The discovery brought into limelight two partial hominid skeletons, a woman and a boy, dating to between 1.78 and 1.95 million years. Professor Lee Berger of South Africa’s Witwatersrand University has been resorting to Google Earth to identify previously unknown cave sites since 2007. He had already discovered around 600 caves and fossil deposits at the Cradle of Humankind World Heritage Site and chanced upon these skeletons when his son stumbled upon them while playing.

The discovery of the two skeletons was notable because they might provide a clue as to the ancestry line of humans. Scientists believe that these skeletons belonged to an unclassified species of advanced Australopithecus with similarities to Homo. Based on their unique and primitive anatomy, scientists believe that they may have been the immediate predecessor to Home sapiens or a close relative/branch to Homo sapiens that did not evolve into modern humans. This new hominid species has been named Australopithecus sediba. (source)


9 An Italian researcher landed upon the most well-preserved crater in the world using satellite imagery.

Kamil Crater (Egypt)
Image credit: Telespazio via meteorite-times.com

A crater created by a meteorite impact was noticed via Google Earth images in 2008 by Vincenzo de Michele, a former curator of the Civico Museo di Storia Naturale, Italy. The amazing part about this discovery is that the meteor is quite well-preserved as compared to the other craters here on Earth. Some meteor curators have confirmed seeing this crater in satellite images taken in 1972.

The rim of the crater is about three meters in height, and it is surrounded by light-colored spokes of material that must have blasted out of the ground during the impact. Such fresh spoked-craters are not common on Earth and are most often found on Mars or the moon. This is because Mars and the moon have quite a thin atmosphere that limits the number of environmental processes that lead to erosion of the craters. It’s a wonder how this specific crater on Earth has been so well-preserved.

Also, since the crater is so well preserved, it will help scientists gather information on impacts caused by small-scale meteorites. They will also get to assess the hazards caused by such small-scale meteorites. This is a big opportunity as most of the small meteorites burn up as soon as they enter the atmosphere and do not even get the chance to reach the ground. (source)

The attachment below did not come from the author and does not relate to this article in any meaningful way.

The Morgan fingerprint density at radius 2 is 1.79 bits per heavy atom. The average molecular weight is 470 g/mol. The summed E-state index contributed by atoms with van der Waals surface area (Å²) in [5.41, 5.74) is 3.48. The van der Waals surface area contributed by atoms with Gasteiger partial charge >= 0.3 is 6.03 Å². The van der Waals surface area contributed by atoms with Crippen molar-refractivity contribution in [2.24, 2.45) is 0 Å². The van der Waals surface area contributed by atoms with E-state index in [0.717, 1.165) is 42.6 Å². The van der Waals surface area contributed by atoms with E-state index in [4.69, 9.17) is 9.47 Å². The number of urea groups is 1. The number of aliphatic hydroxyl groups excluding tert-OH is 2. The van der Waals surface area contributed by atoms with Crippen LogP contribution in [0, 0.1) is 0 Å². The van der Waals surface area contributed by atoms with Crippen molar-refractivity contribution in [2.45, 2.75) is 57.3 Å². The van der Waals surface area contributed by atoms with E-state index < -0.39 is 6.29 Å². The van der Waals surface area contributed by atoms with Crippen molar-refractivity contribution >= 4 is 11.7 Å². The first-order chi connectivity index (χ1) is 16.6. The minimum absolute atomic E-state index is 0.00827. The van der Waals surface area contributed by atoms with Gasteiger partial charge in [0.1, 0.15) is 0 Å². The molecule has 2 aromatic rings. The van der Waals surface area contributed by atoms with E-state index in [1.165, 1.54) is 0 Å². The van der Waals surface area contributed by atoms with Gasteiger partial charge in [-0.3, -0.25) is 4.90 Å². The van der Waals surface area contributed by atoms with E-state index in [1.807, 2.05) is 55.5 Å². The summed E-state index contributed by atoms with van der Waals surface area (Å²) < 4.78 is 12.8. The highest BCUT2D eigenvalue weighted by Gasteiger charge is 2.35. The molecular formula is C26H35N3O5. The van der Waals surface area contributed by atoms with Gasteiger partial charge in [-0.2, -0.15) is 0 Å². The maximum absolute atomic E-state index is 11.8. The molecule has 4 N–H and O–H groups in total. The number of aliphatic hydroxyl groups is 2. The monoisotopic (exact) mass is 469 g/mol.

10 A massive 853-foot ancient tidal fish trap was found that was built in the 11th century.

The giant fish trap, built during the Norman Conquest and designed to trap fish behind rock walls, was spotted on Google Earth
Image source: dailymail.co.uk

An 853-foot-long fish trap was discovered off the British coast via aerial photographs that were taken by Google Earth. Scientists believe that the trap must have been built some 1,000 years ago. The strange underwater shape was first noticed by a plane flying over it. Archaeologists were then notified and they took a closer look with the help of Google Earth.

The trap, which is V-shaped, provided scientists with valuable insights on how people from the medieval ages survived on hunting and fishing. Dr. Ziggy Otto, a marine environment lecturer at Pembrokeshire College, was part of the team to have visited the fish trap and he says, “It would have taken a number of fishermen to work on a structure of this size. The fish were herded into the trap, and when the tide went out they would be scooped out with nets.”

Over centuries, the structure has metamorphosed from a man-made fish trap to a fully sustainable, natural reef. (source)

Page 2 of 2
Find us on YouTube Bizarre Case of Gloria Ramirez, AKA “The Toxic Lady”
Picture 10 Amazing Google Earth Discoveries Since Its Inception
You May Also Like
10 of the Weirdest Birds You Never Knew Existed Picture
10 Unbelievable Facts About Space Picture
This Is What Everyday Foods Look Like Before they Are Harvested Picture
The Mysterious Disappearance Of The Sri Lankan Handball Team Picture
How Were Dinosaur Fossils Not Discovered Until The 1800s? Picture
Why Does Time Go Faster As We Grow Older? Picture
Why Aren’t Planes Getting Faster? Picture
10 Events That Can Wipe Out Humanity Picture